How to shoot the Olympics: a photographer's guide

We can’t think of a much better opportunity to take your latest piece of photographic kit for a spin than the London 2012 Olympics. Packed full of all different photographic situations, it is an amateur photographer’s dream.

Some will have compact cameras, others DSLRs, bridge snappers or even just a mobile phone. Whatever you've got, each one requires a different approach to capture that special Olympic moment as best you can. So, here are our tips on getting the most out of your trip to the Games.

Compact cameras

It's really important before you start snapping to you understand the limits of your equipment. A compact camera, no matter how expensive, is going to struggle in things like low-light situations and capturing events that require a big, long zoom. On the plus side, you have a very small and responsive camera which means you can grab snaps on the fly and capture some very special moments.

Forget the flash (unless you're close)

First, forget about the flash unless you have ringside seats and, even then, many of the sports and venues ask that you don't use it in case you put the athletes off. If you can get around those issues, then it's a great tool and will effectively freeze the action right in front of you. If you're a few rows back, all you're going to do is get a nice exposure on the rows of heads in the foreground.

Trust your auto mode

Most compacts these days are pretty intelligent and probably have a better idea of what you're trying to shoot than you do. We advise sticking your compact on to full auto and letting the camera choose the settings on its own. Just don't forget to turn off the flash.

Burst shooting

With the pace and action often unpredictable, make sure to set your camera frame rate to maximum. If you have a burst mode, then it's well worth sacrificing some of your resolution to get as many shots per second as possible.

Scene modes

It may be that your intelligent auto setting isn't quite up to scratch, and that's more likely on an older camera. If that's the case, you may want to give your compact a nudge and choose Sport in one of your many scene modes. That will effectively tell it to select the best settings possible for what you're trying to capture.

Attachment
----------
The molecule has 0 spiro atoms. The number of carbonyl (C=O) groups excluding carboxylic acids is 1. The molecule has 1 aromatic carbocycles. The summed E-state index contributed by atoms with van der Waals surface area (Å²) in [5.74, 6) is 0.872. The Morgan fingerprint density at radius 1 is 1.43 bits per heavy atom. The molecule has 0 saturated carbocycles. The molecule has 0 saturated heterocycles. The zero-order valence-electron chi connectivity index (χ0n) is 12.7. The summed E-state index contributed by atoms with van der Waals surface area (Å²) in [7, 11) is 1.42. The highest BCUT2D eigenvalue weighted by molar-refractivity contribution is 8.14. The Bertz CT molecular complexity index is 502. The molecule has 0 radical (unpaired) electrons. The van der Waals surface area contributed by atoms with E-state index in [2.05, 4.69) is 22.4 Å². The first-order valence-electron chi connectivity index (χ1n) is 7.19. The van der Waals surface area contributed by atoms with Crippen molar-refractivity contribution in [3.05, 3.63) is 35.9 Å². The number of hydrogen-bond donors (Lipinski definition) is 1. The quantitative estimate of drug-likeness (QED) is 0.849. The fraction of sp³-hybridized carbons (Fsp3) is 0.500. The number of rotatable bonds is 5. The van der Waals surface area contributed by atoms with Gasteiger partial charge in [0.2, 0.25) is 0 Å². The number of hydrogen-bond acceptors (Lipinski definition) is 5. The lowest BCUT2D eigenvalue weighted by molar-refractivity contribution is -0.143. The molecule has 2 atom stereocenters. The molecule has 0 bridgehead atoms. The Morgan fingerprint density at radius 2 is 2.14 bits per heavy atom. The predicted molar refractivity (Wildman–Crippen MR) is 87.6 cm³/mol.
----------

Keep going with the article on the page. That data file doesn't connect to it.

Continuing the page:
Zoom if it's worth it

Those with super-zoom cameras are in luck. Put your finger on that telephoto trigger until you hit the point where it threatens to go digital and you might find yourself close enough to get a great snap of the action. Do bear in mind though that you're less likely to get a clean shot the closer you are, so if it's a world of blur you might want to stick to a wide shot.

Wide is wonderful too

If you don't have the camera to get in close, then don't worry. There are still plenty of shots you can grab from your Olympic visit, you just need to be more creative while you do it. Most compacts these days have fairly wide-angle lenses, so try to take a shot of the whole scene with the audience, the competitors, stadium and all. A lot of compacts now have things like built-in filters as well, so experiment with these and see what sort of results you can come up with.

DSLRs and CSCs

The DSLR and compact system camera is where the most flexibility is going to be when shooting the Olympics. Don’t forget though, especially those with big lenses or multiple bodies, that there are strict regulations on the size and amount of camera kit you can take into the Olympic venues. As a rule of thumb we say nothing larger than a 300mm zoom and a pair of top-of-the-line DSLR bodies. If you want to know the exact rules and regulations, you can find out here.

One wide & one zoom

The instinct may be zoom but we would advise taking one wide lens and one long. Save yourself the weight of lugging around loads of different lenses because the shooting environments aren’t going to require them. Either you want a wide shot of everything or a close up of the action. And when we say zoom, we mean a 100mm (35mm equivalent) at the absolute minimum. Again, unless you've got ringside seats, your 18-70mm kit lens just isn't going to cut it.

Ramp up the shutter speed